In 2014, Congress passed the Homeowner Flood Insurance Affordability Act, which reinstated some lower rates for some primary residences and delayed other rate increases. However, that extension expires in September 2017, and FEMA is still mandated to increase rates and decrease subsidies to address a now $25 billion deficit. Even with the 2014 modifications, these changes have and will impact Pennsylvania.

To explore the effects of these changes on Pennsylvania’s rural communities, researches from Pennsylvania State University, Florida Gulf Coast University and Bucknell University reviewed the legal and policy aspects at the federal, state, local and individual levels, and examined the demographic and geospatial information associated with flood-impacted communities in Pennsylvania.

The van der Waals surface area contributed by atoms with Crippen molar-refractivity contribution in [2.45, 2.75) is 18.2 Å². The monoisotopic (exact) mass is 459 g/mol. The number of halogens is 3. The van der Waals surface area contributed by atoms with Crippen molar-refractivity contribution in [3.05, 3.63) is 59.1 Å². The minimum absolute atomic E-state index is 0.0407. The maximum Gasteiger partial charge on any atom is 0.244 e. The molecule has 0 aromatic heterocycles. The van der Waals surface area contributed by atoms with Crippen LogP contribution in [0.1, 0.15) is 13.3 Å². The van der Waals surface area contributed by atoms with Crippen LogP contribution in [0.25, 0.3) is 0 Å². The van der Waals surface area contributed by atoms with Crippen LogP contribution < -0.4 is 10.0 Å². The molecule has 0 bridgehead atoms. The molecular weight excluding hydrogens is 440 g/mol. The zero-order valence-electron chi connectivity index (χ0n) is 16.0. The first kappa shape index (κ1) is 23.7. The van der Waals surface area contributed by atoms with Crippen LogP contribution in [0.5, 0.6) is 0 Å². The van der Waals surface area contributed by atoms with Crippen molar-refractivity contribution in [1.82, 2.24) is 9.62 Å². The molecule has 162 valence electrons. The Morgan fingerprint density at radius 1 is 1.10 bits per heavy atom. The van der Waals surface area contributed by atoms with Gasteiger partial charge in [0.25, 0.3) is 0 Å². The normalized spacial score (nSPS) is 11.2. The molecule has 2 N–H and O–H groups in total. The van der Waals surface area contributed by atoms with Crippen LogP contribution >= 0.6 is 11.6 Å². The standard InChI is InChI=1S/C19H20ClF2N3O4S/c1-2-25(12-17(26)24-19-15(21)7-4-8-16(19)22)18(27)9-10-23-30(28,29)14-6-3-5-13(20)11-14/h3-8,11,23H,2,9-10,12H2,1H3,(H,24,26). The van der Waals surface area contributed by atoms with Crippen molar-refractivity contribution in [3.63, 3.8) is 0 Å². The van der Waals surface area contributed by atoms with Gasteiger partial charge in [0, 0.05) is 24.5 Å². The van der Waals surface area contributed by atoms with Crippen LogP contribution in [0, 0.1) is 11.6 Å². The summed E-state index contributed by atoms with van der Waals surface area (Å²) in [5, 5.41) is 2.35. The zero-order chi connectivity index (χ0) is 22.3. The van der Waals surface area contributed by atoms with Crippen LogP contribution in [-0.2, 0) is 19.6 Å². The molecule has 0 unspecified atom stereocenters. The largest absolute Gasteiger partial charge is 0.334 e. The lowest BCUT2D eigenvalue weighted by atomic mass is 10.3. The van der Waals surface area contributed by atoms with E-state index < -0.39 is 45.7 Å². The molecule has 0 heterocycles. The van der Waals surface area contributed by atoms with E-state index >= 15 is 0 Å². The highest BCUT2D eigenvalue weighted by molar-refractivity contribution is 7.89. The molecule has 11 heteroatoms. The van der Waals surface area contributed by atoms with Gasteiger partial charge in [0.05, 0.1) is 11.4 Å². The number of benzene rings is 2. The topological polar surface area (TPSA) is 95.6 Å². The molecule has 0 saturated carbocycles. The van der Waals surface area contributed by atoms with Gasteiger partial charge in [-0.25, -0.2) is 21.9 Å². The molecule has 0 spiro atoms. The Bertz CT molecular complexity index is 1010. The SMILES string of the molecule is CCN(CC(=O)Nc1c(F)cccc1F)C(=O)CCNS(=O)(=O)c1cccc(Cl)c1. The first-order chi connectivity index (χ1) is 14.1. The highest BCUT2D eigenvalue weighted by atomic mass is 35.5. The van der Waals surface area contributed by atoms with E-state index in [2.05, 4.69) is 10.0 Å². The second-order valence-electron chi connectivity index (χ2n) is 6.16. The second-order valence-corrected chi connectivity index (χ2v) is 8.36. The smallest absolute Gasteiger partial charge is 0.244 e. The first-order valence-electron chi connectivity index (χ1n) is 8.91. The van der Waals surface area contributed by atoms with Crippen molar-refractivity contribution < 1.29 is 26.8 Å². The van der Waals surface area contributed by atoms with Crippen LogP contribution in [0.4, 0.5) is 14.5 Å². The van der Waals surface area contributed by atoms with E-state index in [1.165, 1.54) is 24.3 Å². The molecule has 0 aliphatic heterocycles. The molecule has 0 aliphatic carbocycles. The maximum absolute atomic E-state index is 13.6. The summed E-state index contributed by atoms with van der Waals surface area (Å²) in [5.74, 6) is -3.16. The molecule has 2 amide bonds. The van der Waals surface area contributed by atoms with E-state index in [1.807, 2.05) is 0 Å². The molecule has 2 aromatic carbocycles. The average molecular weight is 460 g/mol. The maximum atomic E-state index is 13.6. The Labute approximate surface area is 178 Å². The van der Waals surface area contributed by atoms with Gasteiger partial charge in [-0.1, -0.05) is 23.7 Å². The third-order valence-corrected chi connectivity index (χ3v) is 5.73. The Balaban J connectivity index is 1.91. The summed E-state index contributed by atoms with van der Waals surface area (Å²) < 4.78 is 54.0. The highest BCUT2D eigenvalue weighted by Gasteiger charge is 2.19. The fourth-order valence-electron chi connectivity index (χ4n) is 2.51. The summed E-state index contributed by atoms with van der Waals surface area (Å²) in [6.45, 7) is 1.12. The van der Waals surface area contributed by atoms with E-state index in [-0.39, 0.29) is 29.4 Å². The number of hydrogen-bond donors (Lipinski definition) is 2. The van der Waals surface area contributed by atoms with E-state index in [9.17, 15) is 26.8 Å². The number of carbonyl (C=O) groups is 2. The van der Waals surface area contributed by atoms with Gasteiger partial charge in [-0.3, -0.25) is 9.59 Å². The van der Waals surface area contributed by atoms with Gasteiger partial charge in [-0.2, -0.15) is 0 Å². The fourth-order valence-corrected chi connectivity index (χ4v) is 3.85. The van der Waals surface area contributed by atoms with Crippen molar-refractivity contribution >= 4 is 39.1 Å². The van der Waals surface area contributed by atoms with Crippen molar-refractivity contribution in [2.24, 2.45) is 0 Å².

The research, Flood Mitigation for Pennsylvania’s Rural Communities: Community-Scale Impact of Federal Policies, also examined the economic impacts to the housing market in floodplains, and explored how flooding, flood insurance, and other federal and state programs have impacted Pennsylvania’s rural communities through eight community case studies. 

The research was conducted by Dr. Lara B. Fowler, Dr. Ryan Baxter, Dr. Scott J. Colby, Dr. Maurie Kelly, Kayla Kelly-Slatten, and Dr. Katherine Y. Zipp of Pennsylvania State University, Dr. L. Donald Duke of Florida Gulf Coast University and Bucknell University, and Michele Weitzel of Florida Gulf Coast University. It was sponsored by the Center and is available online at


Did You Know . . . It’s Time for the County Fair

Data source: Economic Impact of Pennsylvania’s Fair Industry, April 2013, Pennsylvania State Association of County Fairs.


Just the Facts: Career and Technical School Enrollment